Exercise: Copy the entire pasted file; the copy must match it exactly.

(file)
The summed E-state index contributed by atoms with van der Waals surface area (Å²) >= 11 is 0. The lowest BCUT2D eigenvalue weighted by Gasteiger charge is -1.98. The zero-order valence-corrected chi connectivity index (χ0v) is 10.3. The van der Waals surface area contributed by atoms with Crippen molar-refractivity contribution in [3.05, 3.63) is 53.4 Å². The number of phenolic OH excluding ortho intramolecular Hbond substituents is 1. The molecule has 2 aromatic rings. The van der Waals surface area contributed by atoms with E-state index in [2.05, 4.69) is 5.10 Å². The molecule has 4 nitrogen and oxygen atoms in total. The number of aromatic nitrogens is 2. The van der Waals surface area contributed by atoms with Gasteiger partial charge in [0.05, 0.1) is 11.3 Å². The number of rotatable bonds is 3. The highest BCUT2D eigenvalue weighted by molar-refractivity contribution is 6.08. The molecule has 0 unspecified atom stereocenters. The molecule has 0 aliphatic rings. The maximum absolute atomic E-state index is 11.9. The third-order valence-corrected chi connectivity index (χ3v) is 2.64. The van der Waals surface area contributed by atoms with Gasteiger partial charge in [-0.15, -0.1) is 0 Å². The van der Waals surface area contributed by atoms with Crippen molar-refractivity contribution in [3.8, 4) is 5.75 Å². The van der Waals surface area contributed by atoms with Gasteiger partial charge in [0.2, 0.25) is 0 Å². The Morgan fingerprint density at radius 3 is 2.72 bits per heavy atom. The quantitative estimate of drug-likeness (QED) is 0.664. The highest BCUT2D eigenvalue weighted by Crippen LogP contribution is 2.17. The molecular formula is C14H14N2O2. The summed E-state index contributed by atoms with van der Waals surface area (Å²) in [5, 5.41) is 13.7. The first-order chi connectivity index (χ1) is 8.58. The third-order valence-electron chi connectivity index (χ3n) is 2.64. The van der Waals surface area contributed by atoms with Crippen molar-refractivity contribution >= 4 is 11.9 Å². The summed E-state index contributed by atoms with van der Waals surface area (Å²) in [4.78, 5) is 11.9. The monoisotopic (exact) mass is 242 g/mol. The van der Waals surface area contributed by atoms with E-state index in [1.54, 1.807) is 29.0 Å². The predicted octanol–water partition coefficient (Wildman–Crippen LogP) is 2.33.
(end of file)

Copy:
The summed E-state index contributed by atoms with van der Waals surface area (Å²) >= 11 is 0. The lowest BCUT2D eigenvalue weighted by Gasteiger charge is -1.98. The zero-order valence-corrected chi connectivity index (χ0v) is 10.3. The van der Waals surface area contributed by atoms with Crippen molar-refractivity contribution in [3.05, 3.63) is 53.4 Å². The number of phenolic OH excluding ortho intramolecular Hbond substituents is 1. The molecule has 2 aromatic rings. The van der Waals surface area contributed by atoms with E-state index in [2.05, 4.69) is 5.10 Å². The molecule has 4 nitrogen and oxygen atoms in total. The number of aromatic nitrogens is 2. The van der Waals surface area contributed by atoms with Gasteiger partial charge in [0.05, 0.1) is 11.3 Å². The number of rotatable bonds is 3. The highest BCUT2D eigenvalue weighted by molar-refractivity contribution is 6.08. The molecule has 0 unspecified atom stereocenters. The molecule has 0 aliphatic rings. The maximum absolute atomic E-state index is 11.9. The third-order valence-corrected chi connectivity index (χ3v) is 2.64. The van der Waals surface area contributed by atoms with Gasteiger partial charge in [-0.15, -0.1) is 0 Å². The van der Waals surface area contributed by atoms with Crippen molar-refractivity contribution in [3.8, 4) is 5.75 Å². The van der Waals surface area contributed by atoms with Gasteiger partial charge in [0.2, 0.25) is 0 Å². The Morgan fingerprint density at radius 3 is 2.72 bits per heavy atom. The quantitative estimate of drug-likeness (QED) is 0.664. The highest BCUT2D eigenvalue weighted by Crippen LogP contribution is 2.17. The molecular formula is C14H14N2O2. The summed E-state index contributed by atoms with van der Waals surface area (Å²) in [5, 5.41) is 13.7. The first-order chi connectivity index (χ1) is 8.58. The third-order valence-electron chi connectivity index (χ3n) is 2.64. The van der Waals surface area contributed by atoms with Crippen molar-refractivity contribution >= 4 is 11.9 Å². The summed E-state index contributed by atoms with van der Waals surface area (Å²) in [4.78, 5) is 11.9. The monoisotopic (exact) mass is 242 g/mol. The van der Waals surface area contributed by atoms with E-state index in [1.54, 1.807) is 29.0 Å². The predicted octanol–water partition coefficient (Wildman–Crippen LogP) is 2.33.